Remembering the disaster at Chernobyl

Visiting the Chernobyl Museum in Kiev is a most sobering experience.


The entry hall includes the road signs for each of the towns which was forced to be evacuated during the crisis. It also includes decorations from one of the local churches, reminders of the real lives which were so quickly abandoned when disaster struck.


There are many cases showing off reminders of the tremendous impact the failure of the number four power plant and the ensuing meltdown and contamination had on the area. There are photos and personal effects on display, similar to those shown in Hiroshima, Japan. And there are more than a few display cases dedicated to the heroic staff of the station and the other workers who followed them into the zone to contain the catastrophe. There are medals and certificates and other commendations on display and they are all quite impressive.


But there are no reminders of the efforts made by the Soviet Union to cover up the mess or the delays in responding or evacuating the affected. The lack of those bits is only slightly surprising.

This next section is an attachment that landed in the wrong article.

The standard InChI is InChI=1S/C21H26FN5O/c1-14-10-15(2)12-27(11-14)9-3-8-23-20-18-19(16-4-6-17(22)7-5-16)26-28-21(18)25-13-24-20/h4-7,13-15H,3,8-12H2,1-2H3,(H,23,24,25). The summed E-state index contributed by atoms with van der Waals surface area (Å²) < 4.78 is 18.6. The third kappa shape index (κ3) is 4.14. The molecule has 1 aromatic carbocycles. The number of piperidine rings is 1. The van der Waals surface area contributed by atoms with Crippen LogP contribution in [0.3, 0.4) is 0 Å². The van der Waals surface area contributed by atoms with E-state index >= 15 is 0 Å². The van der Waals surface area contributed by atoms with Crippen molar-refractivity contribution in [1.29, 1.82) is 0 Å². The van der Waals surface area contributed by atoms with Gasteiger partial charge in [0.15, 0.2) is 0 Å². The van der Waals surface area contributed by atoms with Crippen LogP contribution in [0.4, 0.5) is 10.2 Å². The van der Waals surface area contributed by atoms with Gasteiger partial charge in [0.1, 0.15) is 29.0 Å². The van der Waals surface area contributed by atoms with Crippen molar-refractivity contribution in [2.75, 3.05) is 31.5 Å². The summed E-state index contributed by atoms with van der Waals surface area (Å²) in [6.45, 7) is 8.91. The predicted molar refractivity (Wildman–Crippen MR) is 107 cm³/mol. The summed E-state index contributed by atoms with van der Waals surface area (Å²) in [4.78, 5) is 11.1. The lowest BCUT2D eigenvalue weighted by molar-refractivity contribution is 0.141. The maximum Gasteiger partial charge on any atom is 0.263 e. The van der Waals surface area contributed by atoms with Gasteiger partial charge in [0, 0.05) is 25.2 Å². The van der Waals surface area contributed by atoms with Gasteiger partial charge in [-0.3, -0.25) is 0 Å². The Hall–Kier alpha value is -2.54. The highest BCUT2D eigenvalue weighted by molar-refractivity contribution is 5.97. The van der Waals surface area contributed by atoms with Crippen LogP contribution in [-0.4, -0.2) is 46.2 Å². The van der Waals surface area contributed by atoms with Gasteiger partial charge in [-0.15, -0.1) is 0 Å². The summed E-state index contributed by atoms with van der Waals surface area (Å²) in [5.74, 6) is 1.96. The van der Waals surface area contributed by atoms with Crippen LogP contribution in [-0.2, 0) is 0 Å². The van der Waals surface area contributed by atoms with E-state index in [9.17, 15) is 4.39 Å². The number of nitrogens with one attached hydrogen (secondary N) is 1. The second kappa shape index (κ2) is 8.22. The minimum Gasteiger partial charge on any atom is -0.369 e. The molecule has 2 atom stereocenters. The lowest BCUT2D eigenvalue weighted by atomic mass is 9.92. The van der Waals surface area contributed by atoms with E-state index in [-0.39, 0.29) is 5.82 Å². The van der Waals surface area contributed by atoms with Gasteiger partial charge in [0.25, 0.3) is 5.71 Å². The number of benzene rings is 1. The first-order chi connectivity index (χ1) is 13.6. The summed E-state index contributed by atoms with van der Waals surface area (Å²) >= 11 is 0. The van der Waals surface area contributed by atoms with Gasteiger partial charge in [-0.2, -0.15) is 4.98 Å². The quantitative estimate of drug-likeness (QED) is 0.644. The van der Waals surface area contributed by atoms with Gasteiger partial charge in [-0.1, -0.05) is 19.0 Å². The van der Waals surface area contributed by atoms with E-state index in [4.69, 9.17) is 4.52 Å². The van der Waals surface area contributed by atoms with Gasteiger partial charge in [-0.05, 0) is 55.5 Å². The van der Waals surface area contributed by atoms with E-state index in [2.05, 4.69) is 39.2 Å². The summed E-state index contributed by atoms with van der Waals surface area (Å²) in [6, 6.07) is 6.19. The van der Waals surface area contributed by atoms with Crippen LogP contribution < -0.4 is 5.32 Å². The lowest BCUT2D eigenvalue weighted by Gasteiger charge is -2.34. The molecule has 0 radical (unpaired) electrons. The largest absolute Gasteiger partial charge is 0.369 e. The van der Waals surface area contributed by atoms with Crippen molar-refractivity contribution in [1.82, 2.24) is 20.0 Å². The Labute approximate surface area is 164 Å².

We chose to rent the audio guide as part of our visit. I’m not always a huge fan of those but it was definitely useful in this case, particularly as virtually none of the exhibits included anything in English. It was also quite nice that they supported two sets of headphones on a single audio guide so sharing was possible. Many of the descriptions were a bit long-winded; we found ourselves cutting them off as often as not. But having the extra bit of information was quite useful.

We didn’t actually make the trip up to Chernobyl proper to see the site so this was the closest we got to the situation. It makes me want to actually come back and schedule the time to see the destruction in person. The history there is quite amazing.

Read more from this Trip Report under the Ukraine2012 tag here.

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Seth Miller

I'm Seth, also known as the Wandering Aramean. I was bit by the travel bug 30 years ago and there's no sign of a cure. I fly ~200,000 miles annually; these are my stories. You can connect with me on Twitter, Facebook, and LinkedIn.